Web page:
August 25, 2010

My Most Controversial Books

Librarything has a new feature that measures the standard deviation of members star ratings. Kind of interesting: (click to enlarge)

5 comments:

Darwin said...

I don't seem to have a very controversial library. Here's the best that I could muster:

Standard
Deviation Rating Title
1.356 3.38 The Man Without a Country by Edward Everett Hale
1.317 3.55 The Marble Faun by Nathaniel Hawthorne
1.18 4.21 The Bible: KJV
1.18 3.63 Reflections on the Revolution in France by Edmund Burke
1.142 3.53 Prolegomena to Any Future Metaphysics by Immanuel Kant
1.134 3.93 Chanticleer and the Fox by Geoffrey Chaucer
1.132 4.18 Catechism of the Catholic Church by United States Conference of Catholic Bishops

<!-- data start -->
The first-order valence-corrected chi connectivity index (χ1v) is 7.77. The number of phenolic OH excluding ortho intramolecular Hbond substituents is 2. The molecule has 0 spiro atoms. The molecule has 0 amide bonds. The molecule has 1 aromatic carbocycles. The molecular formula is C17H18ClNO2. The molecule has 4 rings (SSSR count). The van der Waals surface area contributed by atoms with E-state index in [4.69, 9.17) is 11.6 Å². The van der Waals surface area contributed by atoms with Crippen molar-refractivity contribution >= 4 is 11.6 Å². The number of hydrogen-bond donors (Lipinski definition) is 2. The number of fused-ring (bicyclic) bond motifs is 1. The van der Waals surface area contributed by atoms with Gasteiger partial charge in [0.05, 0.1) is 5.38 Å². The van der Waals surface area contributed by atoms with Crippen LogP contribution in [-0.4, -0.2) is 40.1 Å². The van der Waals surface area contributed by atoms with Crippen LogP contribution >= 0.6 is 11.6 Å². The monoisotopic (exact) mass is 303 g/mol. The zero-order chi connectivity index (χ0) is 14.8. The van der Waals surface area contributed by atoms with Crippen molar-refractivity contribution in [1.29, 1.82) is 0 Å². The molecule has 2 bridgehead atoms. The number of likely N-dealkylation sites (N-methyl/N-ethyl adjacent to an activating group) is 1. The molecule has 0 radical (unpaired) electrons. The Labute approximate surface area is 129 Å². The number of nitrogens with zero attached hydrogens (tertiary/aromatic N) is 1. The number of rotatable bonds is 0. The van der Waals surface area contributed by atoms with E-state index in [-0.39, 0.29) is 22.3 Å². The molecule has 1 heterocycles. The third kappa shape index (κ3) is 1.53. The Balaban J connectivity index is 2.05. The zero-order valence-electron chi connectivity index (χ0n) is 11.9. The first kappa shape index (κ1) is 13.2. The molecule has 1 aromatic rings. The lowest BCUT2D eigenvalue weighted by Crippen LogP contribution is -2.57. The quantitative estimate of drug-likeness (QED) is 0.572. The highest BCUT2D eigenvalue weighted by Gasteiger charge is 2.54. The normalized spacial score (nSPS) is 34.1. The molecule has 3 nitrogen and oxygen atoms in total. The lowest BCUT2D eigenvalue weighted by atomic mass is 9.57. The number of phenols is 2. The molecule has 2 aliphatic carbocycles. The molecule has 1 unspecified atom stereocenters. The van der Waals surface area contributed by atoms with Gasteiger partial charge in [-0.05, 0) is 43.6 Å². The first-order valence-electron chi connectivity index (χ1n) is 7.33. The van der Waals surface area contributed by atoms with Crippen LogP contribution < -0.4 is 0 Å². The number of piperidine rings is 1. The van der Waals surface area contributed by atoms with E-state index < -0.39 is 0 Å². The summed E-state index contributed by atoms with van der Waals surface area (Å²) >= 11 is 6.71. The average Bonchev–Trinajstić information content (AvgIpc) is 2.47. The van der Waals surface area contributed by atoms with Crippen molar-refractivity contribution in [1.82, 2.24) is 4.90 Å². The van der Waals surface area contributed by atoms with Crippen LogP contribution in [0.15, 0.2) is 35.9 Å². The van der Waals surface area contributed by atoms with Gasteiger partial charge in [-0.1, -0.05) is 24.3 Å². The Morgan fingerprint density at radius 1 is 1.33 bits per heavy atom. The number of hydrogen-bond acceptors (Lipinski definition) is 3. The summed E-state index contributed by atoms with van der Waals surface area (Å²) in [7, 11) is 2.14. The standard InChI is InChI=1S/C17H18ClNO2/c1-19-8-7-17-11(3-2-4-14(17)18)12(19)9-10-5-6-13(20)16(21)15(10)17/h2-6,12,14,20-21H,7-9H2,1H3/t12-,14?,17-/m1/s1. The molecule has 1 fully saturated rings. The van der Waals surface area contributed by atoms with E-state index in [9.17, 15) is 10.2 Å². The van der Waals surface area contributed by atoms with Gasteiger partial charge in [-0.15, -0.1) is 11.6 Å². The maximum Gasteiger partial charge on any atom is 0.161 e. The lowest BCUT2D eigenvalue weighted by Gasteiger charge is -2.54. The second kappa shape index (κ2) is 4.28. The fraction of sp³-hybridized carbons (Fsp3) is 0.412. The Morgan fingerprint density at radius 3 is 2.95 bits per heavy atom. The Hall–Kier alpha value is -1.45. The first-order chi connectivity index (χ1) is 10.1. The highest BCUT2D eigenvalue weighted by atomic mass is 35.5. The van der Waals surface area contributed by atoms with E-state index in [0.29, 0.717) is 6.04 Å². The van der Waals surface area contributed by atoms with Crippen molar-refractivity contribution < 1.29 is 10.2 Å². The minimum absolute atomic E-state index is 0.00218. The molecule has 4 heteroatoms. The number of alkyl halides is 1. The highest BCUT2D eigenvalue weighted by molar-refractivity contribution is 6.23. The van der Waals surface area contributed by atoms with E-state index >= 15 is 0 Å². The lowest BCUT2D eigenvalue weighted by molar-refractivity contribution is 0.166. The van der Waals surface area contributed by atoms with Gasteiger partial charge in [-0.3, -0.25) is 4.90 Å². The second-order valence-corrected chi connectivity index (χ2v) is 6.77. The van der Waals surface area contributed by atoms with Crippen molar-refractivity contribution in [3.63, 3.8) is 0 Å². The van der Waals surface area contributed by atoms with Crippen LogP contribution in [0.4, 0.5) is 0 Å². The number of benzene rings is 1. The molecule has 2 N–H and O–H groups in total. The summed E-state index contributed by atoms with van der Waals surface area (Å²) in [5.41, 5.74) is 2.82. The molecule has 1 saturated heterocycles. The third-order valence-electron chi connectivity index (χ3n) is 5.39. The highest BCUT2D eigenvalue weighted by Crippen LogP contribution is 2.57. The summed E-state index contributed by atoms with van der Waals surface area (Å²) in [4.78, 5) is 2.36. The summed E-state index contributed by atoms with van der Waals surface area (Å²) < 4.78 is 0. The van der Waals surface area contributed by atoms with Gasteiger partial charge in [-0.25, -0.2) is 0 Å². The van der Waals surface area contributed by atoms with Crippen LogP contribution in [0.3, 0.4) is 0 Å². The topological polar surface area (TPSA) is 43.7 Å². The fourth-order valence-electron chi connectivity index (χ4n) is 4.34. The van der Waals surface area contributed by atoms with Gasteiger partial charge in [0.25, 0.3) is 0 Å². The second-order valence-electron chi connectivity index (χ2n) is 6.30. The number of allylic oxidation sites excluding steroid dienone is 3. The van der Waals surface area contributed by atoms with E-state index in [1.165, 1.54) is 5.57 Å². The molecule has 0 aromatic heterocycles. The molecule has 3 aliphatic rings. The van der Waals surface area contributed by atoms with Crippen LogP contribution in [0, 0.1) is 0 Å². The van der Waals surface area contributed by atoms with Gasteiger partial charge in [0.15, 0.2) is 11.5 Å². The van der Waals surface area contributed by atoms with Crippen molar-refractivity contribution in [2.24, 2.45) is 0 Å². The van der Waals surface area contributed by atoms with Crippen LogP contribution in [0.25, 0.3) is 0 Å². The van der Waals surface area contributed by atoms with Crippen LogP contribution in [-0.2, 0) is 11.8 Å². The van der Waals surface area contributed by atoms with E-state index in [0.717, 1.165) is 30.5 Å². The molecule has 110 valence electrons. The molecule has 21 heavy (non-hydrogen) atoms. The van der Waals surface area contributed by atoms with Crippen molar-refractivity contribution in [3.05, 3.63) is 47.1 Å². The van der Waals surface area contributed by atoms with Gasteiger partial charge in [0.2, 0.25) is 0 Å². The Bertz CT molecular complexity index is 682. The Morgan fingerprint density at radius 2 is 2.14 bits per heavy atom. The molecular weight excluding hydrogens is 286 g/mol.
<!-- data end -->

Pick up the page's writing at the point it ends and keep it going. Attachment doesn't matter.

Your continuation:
1.127 3.61 What to Expect When You're Expecting by Heidi Murkoff
1.111 3.23 Tom Brown's School Days by Thomas Hughes
1.093 3.56 On the Nature of Things by Lucretius


(Word verification: "netsated" Is one ever?)

Ellyn said...

I need to go over mine again. I have to admit I didn't really understand it. Too much like math. (check my library - maybe one or two books even remotely mathematical and they were for homeschooling purposes) The whole thing was rather confusing - the one sentence explanation didn't help. Maybe some family member will waltz thru the room and bail me out.
(I did do my original examination of the results on the down-low while at work, so maybe I wasn't using my whole brain...but that probably doesn't explain my problem.)

TS said...

Ellyn, it basically measures how disparate the ratings for a particular book. If one book gets rated an 1 by one person and a 5 by someone else, it'll have a higher standard deviation than a book getting 2 stars from one person and 3 stars from another...

Ellyn said...

OK, yeah, now I think I understand. I'm going back now to re-examine my library. This could be interesting.
Thanks!

Tom said...

Ellyn:

It's just the square root of the variance.